Graphs on this page:
- There are 65,000 looked-after children (sometimes called children in care) in England. This is 5,000 more than a decade ago, with all of this increase being in the last three years (i.e. since 2008).
- Although falling, a quarter of looked-after children still obtain no qualifications and a further quarter obtain fewer than five GCSEs or equivalent.
- These proportions are much greater than for children as a whole. For example, the half not obtain fewer than five GCSEs or equivalent compares to less than one in ten children as a whole. It should, however, be remembered that the majority of the looked-after children have some form of special educational needs.
- A third of previously looked-after children are not in education, employment or training at age 19.
Why this indicator was originally chosen
Many looked-after children (sometimes called children in care) suffer disadvantage in later life.
Definitions and data sources
The first graph shows the number of looked-after children at 31st March each year, with the data shown separately for boys and for girls.
For those children who had been looked after continuously for at least twelve months, the second graph shows in year 11 who do not obtain five or more GCSEs or vocational equivalent. The data is split between those who obtain no qualifications and those who do obtain some GCSEs or equivalent but less than five. For comparison purposes, the proportion of all year 11 children who do not obtain five or more GCSEs or equivalent. Note that, as discussed in the indicator on educational attainment at age 16, the precise definitions of the educational thresholds shown has changed over time. Furthermore, it may be that the precise groups of children included/excluded in the estimates are a bit different as between looked-after children and all children (e.g. in terms of age groups). Whilst these issues mean that the data is not strictly comparable either over time or between looked-after children and all children, both the trends and the differences are sufficiently great for this not to put the general patterns into doubt.
The third graph shows, for the latest year, the status of 19-year-olds who were being looked after at age 16 (i.e. three years previously) in terms of whether they are in education, employment or training.
The data source for all the graphs is Department for Educaion statistical bulletins and the data relates to England. The data in the first and third graphs comes from the annual publications entitled Children looked after in England and that in the second graph from the annual publications entitled Outcome indicators for looked-after children. The figures exclude children looked after under an agreed series of short-term placements.
Overall adequacy of the indicator: high. The data is a complete count.
Relevant 2007 Public Service Agreements
Overall aim: Narrow the gap in educational achievement between children from low income and disadvantaged backgrounds and their peers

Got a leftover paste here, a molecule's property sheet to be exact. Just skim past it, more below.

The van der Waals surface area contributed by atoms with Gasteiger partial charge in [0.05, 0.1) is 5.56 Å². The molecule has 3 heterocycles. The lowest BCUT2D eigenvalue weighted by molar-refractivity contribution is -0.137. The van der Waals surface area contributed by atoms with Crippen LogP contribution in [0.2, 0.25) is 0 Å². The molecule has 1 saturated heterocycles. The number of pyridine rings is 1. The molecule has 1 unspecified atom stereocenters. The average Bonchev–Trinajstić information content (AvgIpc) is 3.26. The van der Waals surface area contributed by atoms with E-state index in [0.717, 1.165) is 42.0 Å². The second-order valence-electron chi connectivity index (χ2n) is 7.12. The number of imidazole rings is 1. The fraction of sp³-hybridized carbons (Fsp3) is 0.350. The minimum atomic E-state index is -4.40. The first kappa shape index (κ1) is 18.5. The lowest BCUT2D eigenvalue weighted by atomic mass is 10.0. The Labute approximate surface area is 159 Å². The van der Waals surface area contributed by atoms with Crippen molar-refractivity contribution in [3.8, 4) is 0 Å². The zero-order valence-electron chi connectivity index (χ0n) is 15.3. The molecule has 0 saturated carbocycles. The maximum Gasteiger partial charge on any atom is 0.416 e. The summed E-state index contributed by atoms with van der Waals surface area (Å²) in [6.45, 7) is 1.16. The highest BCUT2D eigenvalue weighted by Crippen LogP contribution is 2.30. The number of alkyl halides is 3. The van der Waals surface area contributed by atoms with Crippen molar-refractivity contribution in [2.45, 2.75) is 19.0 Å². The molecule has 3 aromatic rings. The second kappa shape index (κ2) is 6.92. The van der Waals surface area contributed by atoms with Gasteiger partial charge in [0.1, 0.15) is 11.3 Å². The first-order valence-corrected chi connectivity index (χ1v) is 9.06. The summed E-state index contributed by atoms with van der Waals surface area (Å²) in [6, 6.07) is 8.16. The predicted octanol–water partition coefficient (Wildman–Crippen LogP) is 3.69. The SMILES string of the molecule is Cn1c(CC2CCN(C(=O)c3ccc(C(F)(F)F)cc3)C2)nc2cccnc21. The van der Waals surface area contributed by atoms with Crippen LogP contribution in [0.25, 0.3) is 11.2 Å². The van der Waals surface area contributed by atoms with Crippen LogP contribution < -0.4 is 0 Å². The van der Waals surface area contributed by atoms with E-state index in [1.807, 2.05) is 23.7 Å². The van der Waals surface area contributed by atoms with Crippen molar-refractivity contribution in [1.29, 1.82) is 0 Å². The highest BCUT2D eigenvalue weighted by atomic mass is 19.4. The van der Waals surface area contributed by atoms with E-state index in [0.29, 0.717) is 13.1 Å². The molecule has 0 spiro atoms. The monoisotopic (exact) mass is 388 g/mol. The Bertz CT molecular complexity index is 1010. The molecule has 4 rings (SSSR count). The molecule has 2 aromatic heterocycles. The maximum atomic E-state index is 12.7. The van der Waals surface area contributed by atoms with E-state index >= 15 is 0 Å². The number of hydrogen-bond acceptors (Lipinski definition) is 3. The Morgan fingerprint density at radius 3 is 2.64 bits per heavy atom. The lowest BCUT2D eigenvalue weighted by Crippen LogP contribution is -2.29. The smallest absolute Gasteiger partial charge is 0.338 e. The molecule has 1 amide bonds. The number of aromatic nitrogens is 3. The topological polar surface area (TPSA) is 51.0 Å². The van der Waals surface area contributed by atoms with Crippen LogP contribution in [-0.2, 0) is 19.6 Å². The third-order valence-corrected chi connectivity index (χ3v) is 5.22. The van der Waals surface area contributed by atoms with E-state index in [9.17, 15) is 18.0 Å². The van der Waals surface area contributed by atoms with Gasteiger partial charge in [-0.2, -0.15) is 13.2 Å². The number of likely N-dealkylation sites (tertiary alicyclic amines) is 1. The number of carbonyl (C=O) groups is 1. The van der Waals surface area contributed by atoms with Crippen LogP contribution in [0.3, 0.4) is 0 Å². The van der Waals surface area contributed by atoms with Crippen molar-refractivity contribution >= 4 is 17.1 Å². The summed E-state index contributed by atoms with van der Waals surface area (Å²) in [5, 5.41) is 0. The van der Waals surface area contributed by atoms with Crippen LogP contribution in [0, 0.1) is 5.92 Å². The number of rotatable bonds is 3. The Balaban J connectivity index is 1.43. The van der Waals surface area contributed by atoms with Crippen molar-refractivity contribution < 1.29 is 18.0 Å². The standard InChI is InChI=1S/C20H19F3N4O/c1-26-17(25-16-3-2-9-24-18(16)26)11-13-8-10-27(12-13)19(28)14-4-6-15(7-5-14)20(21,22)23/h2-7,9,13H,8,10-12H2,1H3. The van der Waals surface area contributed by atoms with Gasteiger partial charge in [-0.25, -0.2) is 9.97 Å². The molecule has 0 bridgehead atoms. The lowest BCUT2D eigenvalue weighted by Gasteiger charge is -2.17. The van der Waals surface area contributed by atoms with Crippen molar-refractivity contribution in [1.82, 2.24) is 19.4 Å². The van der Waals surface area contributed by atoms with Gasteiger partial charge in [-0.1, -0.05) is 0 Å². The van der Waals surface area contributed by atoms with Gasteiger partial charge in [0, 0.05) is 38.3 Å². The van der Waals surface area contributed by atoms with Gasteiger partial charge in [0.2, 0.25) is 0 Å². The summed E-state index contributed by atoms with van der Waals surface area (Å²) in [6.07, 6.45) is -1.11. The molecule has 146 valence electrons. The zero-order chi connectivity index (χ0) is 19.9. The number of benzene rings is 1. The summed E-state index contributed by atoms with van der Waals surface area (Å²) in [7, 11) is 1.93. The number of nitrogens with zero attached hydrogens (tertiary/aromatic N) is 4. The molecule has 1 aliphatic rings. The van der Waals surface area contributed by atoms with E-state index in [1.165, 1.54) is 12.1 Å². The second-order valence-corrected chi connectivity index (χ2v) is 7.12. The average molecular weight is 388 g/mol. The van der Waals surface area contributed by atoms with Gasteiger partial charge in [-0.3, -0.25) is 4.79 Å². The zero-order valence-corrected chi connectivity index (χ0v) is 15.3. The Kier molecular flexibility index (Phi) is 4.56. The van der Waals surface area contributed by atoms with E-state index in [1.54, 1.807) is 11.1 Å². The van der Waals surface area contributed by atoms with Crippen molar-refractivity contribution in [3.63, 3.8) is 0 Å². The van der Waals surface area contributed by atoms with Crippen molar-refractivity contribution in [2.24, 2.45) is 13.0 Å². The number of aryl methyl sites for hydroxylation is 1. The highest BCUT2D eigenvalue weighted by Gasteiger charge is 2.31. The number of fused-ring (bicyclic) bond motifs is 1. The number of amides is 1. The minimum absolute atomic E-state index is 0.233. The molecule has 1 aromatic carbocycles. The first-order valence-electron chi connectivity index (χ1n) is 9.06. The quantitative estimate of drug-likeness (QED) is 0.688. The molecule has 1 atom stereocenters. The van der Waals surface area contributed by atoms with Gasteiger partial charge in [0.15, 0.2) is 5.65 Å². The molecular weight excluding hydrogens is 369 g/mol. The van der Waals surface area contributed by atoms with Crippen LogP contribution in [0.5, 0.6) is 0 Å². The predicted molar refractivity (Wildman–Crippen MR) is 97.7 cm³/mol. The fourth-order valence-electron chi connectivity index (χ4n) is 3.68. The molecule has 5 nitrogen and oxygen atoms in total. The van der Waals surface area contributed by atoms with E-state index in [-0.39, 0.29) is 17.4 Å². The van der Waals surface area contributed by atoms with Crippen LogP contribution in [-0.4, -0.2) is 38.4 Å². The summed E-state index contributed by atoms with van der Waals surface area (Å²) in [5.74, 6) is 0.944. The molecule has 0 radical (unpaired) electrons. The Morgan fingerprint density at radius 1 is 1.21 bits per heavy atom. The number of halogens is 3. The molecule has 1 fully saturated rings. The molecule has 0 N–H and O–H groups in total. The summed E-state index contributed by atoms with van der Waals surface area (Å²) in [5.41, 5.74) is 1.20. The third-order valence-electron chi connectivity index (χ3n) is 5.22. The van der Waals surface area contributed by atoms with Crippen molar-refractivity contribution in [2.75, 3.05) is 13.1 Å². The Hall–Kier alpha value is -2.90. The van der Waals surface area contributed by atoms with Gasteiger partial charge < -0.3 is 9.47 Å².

Department for Children, Schools and Families.
Official national targets
Improve the average (mean) score of the lowest 20% of the Early Years Foundation Stage Profile (EYFSP) results, so that the gap between that average score and the median score is reduced by an additional 3 percentage points from 2008 results, by 2011.
Increase the proportion of pupils progressing by 2 levels in English and maths at each of Key Stages 2, 3 and 4 by 2011:
- KS2: English 9 percentage points, maths 11 percentage points.
- KS3: English 16 percentage points, maths 12 percentage points.
- KS4: English 15 percentage points, maths 13 percentage points.
Increase the proportion of children in care at Key Stage 2 achieving level 4 in English to 60% by 2011, and level 4 in mathematics to 55% by 2011.
Increase the proportion of children in care achieving 5A*-C GCSEs (and equivalent) at Key Stage 4 to 20% by 2011.
Other indicators of progress
Achievement gap between pupils eligible for Free School Meals and their peers at Key Stages 2 and 4.
Proportion of young people from low-income backgrounds progressing to higher education.
Overall aim: Increase the proportion of socially excluded adults in settled accommodation and employment, education or training
Official national targets
Other indicators of progress
Care leavers at 19 in suitable accommodation.
Offenders under probation supervision and in settled and suitable accommodation.
Adults in contact with secondary mental health services in settled accommodation.
Adults with learning disabilities in settled accommodation.
Care-leavers at 19 in education, training and employment.
Offenders under probation supervision in employment.
Adults in contact with secondary mental health services in employment.
Adults with learning disabilities in employment.
Previous 2004 targets
Narrow the gap in educational achievement between looked-after children and that of their peers, and improve their educational support and stability of their lives so that, by 2008, 80% of children under 1 who have been looked after for at least two and a half years will have been living in the same placement for at least two years, or placed for adoption.
|Year||Looked-after children||All children|
|No qualifications||Less than 5 GCSEs or equivalent||No qualifications||Less than 5 GCSEs or equivalent|
|In education, employment or training||61%|
|Not in education, employment or training||33%|
|Not in touch||6%|